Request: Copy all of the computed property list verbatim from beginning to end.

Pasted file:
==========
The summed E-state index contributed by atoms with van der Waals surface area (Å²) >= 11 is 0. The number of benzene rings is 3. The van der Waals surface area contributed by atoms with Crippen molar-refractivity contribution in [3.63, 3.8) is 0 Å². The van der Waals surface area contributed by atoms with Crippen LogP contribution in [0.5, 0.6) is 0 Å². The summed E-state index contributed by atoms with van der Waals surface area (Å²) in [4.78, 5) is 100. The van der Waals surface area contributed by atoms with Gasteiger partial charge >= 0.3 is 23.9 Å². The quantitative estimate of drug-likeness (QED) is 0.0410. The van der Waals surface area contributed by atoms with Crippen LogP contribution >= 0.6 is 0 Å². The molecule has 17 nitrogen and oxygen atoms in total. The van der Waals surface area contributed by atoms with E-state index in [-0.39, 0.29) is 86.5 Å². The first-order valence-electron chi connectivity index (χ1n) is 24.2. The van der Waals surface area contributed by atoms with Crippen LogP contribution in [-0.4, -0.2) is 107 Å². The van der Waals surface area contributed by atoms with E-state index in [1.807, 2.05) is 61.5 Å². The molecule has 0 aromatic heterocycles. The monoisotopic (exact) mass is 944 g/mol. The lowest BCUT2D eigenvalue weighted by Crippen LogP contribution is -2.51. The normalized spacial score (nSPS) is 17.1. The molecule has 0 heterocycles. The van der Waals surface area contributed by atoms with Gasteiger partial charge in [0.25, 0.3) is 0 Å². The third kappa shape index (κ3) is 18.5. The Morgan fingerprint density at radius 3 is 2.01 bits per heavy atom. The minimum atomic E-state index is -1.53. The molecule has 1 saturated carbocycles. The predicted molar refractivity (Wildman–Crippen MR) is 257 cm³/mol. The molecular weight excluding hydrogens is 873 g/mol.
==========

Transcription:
The summed E-state index contributed by atoms with van der Waals surface area (Å²) >= 11 is 0. The number of benzene rings is 3. The van der Waals surface area contributed by atoms with Crippen molar-refractivity contribution in [3.63, 3.8) is 0 Å². The van der Waals surface area contributed by atoms with Crippen LogP contribution in [0.5, 0.6) is 0 Å². The summed E-state index contributed by atoms with van der Waals surface area (Å²) in [4.78, 5) is 100. The van der Waals surface area contributed by atoms with Gasteiger partial charge >= 0.3 is 23.9 Å². The quantitative estimate of drug-likeness (QED) is 0.0410. The van der Waals surface area contributed by atoms with Crippen LogP contribution >= 0.6 is 0 Å². The molecule has 17 nitrogen and oxygen atoms in total. The van der Waals surface area contributed by atoms with E-state index in [-0.39, 0.29) is 86.5 Å². The first-order valence-electron chi connectivity index (χ1n) is 24.2. The van der Waals surface area contributed by atoms with Crippen LogP contribution in [-0.4, -0.2) is 107 Å². The van der Waals surface area contributed by atoms with E-state index in [1.807, 2.05) is 61.5 Å². The molecule has 0 aromatic heterocycles. The monoisotopic (exact) mass is 944 g/mol. The lowest BCUT2D eigenvalue weighted by Crippen LogP contribution is -2.51. The normalized spacial score (nSPS) is 17.1. The molecule has 0 heterocycles. The van der Waals surface area contributed by atoms with Gasteiger partial charge in [0.25, 0.3) is 0 Å². The third kappa shape index (κ3) is 18.5. The Morgan fingerprint density at radius 3 is 2.01 bits per heavy atom. The minimum atomic E-state index is -1.53. The molecule has 1 saturated carbocycles. The predicted molar refractivity (Wildman–Crippen MR) is 257 cm³/mol. The molecular weight excluding hydrogens is 873 g/mol.